The Council for Wisconsin Writers has replaced four board members who resigned in recent months with new members. They are Christi Clancy, Coleman (one-name only), Douglas Armstrong and Richard Swanson. Here’s a little about each of them:
Christi Clancy’s work has appeared in The New York Times, Glimmer Train Stories, Hobart, Yalobusha, The Minnesota Review, Cream City Review, and elsewhere. She has been nominated twice for the Pushcart Prize, and was the 2007 winner of the CWW’s Sternig award for short fiction. She has a PhD in English from the University of Wisconsin-Milwaukee, and teaches at Beloit College.
Coleman is a Texas and Oklahoma native who came to Wisconsin by way of New York and Chicago. He had an adventurous career as a rebel, a nightclub manager, a chef, an international meetings industry poobah and a software programmer. He is the founder and (former) artistic director of Alley Stage in Mineral Point where he produced five seasons of original plays submitted by playwrights from around the world. He is recipient of two Wisconsin Arts Board artist-community fellowship grants, and winner of a Wisconsin Literary Artist Fellowship. He is a published playwright and is seeking a publisher for completed works of fiction and non-fiction. He is a member of the Dramatists Guild of America and Playwrights Ink of Madison. He lives in Mineral Point, where he operates a bed-and-fix-your-own-damn-breakfast, Maple Wood Lodge.
Madison resident and poet Richard Swanson has two full-length collections of poetry — Men in the Nude in Socks, which won the CWW 2006 Posner Award, and Not Quite Eden, published in 2010 (both by Fireweed Press). He serves as secretary of the Wisconsin Fellowship of Poets and is a frequent reviewer of poetry books for Verse Wisconsin. He taught English at Madison Area Technical College during his working life and is an accomplished woodworker.
Douglas Armstrong is a former newspaper reporter, editorial writer, columnist and film critic. His short fiction has appeared in a variety of magazines from Ellery Queen to Boys’ Life. Originally from Kansas, he lives in Whitefish Bay. He is a member of the Mystery Writers of America, CWW and the Milwaukee Press Club. His debute novel, Even Sunflowers Cast Shadows was awarded the Anne Powers prize for best book-length fiction by the Council for Wisconsin Writers in 2010.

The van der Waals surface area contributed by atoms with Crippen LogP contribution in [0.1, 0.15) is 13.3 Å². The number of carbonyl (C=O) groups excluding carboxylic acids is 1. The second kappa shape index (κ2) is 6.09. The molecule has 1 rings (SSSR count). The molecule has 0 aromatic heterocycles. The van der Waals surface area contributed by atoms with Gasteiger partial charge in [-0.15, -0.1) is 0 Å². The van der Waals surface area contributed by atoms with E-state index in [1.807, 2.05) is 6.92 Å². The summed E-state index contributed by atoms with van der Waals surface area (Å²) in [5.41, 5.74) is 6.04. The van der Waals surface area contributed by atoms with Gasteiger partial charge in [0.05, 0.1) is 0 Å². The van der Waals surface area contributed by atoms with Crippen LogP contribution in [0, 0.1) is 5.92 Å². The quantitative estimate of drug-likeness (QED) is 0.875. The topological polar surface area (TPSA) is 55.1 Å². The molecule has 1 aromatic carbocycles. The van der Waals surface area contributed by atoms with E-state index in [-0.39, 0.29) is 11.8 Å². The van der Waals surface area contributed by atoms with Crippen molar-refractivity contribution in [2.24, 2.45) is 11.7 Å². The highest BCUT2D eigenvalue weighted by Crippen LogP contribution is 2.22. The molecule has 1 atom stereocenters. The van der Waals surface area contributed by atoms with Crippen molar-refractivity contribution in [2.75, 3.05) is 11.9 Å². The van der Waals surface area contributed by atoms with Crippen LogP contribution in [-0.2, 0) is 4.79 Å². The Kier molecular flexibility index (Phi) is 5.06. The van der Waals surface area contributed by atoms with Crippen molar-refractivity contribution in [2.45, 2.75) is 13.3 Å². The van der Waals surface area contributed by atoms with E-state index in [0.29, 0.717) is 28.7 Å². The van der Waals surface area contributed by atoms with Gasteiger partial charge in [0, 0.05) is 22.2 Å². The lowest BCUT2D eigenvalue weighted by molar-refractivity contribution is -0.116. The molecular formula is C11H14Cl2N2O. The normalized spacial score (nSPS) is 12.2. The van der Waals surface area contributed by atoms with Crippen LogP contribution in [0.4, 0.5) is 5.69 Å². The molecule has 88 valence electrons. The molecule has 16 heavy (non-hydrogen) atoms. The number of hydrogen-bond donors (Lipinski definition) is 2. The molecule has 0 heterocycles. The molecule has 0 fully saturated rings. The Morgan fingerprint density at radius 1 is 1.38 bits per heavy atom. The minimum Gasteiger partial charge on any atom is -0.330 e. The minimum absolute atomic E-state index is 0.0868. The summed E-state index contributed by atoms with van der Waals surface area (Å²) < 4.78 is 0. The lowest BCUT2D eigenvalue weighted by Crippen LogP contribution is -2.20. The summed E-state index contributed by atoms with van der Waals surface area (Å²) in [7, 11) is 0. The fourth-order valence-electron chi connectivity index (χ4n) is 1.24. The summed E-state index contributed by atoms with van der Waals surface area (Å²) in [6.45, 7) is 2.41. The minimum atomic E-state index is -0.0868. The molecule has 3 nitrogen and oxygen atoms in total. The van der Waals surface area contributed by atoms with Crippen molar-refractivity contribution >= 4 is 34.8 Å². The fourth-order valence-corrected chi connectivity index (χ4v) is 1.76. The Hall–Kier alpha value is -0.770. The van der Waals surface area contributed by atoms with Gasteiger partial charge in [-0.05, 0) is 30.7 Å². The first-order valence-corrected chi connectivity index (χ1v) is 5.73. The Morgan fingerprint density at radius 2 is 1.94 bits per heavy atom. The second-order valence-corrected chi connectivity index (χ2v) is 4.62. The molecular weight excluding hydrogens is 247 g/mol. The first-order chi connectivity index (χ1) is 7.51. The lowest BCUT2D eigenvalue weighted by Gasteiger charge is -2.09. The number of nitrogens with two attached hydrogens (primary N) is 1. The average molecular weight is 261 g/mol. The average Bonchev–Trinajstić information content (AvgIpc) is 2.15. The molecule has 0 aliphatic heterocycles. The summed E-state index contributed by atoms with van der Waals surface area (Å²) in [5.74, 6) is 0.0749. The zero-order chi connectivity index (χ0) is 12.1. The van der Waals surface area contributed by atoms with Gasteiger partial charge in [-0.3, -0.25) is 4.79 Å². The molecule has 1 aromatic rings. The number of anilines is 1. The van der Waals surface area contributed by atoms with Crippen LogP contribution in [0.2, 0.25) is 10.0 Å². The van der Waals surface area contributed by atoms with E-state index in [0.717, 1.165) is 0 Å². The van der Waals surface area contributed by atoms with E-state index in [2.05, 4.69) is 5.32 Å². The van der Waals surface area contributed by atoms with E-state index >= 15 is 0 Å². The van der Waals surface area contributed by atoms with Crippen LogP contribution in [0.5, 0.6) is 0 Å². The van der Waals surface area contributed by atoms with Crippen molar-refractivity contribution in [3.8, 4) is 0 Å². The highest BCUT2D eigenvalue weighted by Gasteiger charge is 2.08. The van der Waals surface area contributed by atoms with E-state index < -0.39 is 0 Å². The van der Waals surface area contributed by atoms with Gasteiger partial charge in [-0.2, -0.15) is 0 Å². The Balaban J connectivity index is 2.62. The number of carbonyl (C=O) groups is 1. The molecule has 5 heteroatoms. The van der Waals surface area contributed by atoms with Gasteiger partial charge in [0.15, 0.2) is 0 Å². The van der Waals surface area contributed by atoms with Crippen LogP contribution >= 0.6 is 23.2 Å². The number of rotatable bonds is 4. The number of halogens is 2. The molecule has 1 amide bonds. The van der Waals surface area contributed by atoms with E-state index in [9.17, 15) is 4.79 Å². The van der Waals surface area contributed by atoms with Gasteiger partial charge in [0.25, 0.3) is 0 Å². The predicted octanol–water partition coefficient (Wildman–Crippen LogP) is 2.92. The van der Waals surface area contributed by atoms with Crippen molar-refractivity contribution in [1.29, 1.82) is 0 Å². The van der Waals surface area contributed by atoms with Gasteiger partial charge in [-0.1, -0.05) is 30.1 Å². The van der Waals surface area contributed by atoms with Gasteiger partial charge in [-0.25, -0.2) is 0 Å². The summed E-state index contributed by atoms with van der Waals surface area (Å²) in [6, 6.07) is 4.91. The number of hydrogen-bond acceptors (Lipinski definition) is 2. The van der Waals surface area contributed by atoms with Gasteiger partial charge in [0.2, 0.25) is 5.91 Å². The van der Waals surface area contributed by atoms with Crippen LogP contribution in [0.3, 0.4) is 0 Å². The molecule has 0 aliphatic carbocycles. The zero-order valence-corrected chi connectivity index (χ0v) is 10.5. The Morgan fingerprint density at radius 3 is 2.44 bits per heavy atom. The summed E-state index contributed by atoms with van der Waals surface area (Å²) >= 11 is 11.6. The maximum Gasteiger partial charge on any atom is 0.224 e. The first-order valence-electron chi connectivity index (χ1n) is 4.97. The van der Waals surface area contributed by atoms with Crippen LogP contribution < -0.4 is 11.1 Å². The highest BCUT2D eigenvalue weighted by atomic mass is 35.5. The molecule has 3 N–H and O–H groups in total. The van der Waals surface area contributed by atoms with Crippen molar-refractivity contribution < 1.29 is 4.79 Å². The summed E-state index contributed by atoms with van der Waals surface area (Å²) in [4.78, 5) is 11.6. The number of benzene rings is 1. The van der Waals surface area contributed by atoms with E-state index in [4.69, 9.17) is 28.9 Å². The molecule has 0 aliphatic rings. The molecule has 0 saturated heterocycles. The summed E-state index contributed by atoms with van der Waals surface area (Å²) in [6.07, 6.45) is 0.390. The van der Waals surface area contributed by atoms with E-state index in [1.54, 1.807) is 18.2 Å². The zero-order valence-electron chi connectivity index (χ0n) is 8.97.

It is with much regret that the CWW board bids farewell to two faithful and committed members, Paul Salsini and Susan Elbe.
Paul, author of a trilogy based in Italy as well as travel articles about Italy that have appeared in the New York Times and other publications, served on the CWW board for many years, most recently as secretary. He previously was a writer, editor and writing coach at The Milwaukee Journal for many years and is a longtime journalism teacher at Marquette University. He left the board earlier this year to devote needed time and attention to personal issues and to reacquaint himself with his writing muses.
Susan, an accomplished and oft-published poet — two poetry collections, Eden in the Rearview Mirror (Word Press) and Light Made from Nothing (Parallel Press). retired from her day job, to find her dance card fuller than ever. Rather than give in to the many requests, Susan, whose CWW’s board service including being web manager, was getting for her time and talents, she decided to spend more time on her poetry. Doing so requires time for thinking and reflecting that is so lacking in today’s hectic world.
Other board members who have left are past-president and attorney Ted Hertel, who has taken on other obligations, which made it necessary for him to leave board leadership in other hands, and his wife, Maggie Ley. Ted, an award-winning writer of mysteries and other fiction is an adjunct professor of law at the University of Wisconsin Law School in Madison, Wisconsin, and has served as MWA Midwest Chapter president (2006-2007) and on its National Board. He was also local arrangements chair for Eyecon ’95 and co-chair of Bouchercon ’99, both in Milwaukee. Maggie Ley ably edited the CWW newsletter, “The Quill Driver,” for many years.
We will miss all four of these talented, accomplished people and their invaluable contributions to CWW and wish them all well.